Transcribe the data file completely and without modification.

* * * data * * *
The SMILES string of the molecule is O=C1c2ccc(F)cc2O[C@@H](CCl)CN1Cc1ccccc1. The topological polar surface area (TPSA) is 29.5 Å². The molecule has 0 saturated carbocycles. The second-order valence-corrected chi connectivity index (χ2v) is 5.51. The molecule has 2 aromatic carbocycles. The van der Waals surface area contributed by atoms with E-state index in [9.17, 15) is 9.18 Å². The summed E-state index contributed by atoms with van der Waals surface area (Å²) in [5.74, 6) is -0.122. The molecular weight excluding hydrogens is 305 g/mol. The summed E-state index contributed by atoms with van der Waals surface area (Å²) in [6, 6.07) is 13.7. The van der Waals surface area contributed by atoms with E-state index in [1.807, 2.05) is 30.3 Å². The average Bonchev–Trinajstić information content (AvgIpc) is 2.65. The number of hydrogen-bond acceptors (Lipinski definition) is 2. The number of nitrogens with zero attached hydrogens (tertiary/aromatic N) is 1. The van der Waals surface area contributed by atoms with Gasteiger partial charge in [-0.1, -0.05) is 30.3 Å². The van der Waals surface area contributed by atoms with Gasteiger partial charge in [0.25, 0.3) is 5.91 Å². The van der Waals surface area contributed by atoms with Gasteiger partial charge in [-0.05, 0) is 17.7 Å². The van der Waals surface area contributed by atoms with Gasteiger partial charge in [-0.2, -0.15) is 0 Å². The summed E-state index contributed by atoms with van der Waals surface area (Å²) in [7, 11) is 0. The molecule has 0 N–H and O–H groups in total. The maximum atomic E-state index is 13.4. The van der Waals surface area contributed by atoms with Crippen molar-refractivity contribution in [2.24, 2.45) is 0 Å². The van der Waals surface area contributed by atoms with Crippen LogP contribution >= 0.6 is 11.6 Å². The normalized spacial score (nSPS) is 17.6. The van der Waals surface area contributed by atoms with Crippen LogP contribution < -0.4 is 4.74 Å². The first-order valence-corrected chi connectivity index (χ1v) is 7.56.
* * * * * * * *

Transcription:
The SMILES string of the molecule is O=C1c2ccc(F)cc2O[C@@H](CCl)CN1Cc1ccccc1. The topological polar surface area (TPSA) is 29.5 Å². The molecule has 0 saturated carbocycles. The second-order valence-corrected chi connectivity index (χ2v) is 5.51. The molecule has 2 aromatic carbocycles. The van der Waals surface area contributed by atoms with E-state index in [9.17, 15) is 9.18 Å². The summed E-state index contributed by atoms with van der Waals surface area (Å²) in [5.74, 6) is -0.122. The molecular weight excluding hydrogens is 305 g/mol. The summed E-state index contributed by atoms with van der Waals surface area (Å²) in [6, 6.07) is 13.7. The van der Waals surface area contributed by atoms with E-state index in [1.807, 2.05) is 30.3 Å². The average Bonchev–Trinajstić information content (AvgIpc) is 2.65. The number of hydrogen-bond acceptors (Lipinski definition) is 2. The number of nitrogens with zero attached hydrogens (tertiary/aromatic N) is 1. The van der Waals surface area contributed by atoms with Gasteiger partial charge in [-0.1, -0.05) is 30.3 Å². The van der Waals surface area contributed by atoms with Gasteiger partial charge in [0.25, 0.3) is 5.91 Å². The van der Waals surface area contributed by atoms with Gasteiger partial charge in [-0.05, 0) is 17.7 Å². The van der Waals surface area contributed by atoms with Gasteiger partial charge in [-0.2, -0.15) is 0 Å². The summed E-state index contributed by atoms with van der Waals surface area (Å²) in [7, 11) is 0. The molecule has 0 N–H and O–H groups in total. The maximum atomic E-state index is 13.4. The van der Waals surface area contributed by atoms with Crippen molar-refractivity contribution in [2.24, 2.45) is 0 Å². The van der Waals surface area contributed by atoms with Crippen LogP contribution >= 0.6 is 11.6 Å². The normalized spacial score (nSPS) is 17.6. The van der Waals surface area contributed by atoms with Crippen LogP contribution < -0.4 is 4.74 Å². The first-order valence-corrected chi connectivity index (χ1v) is 7.56.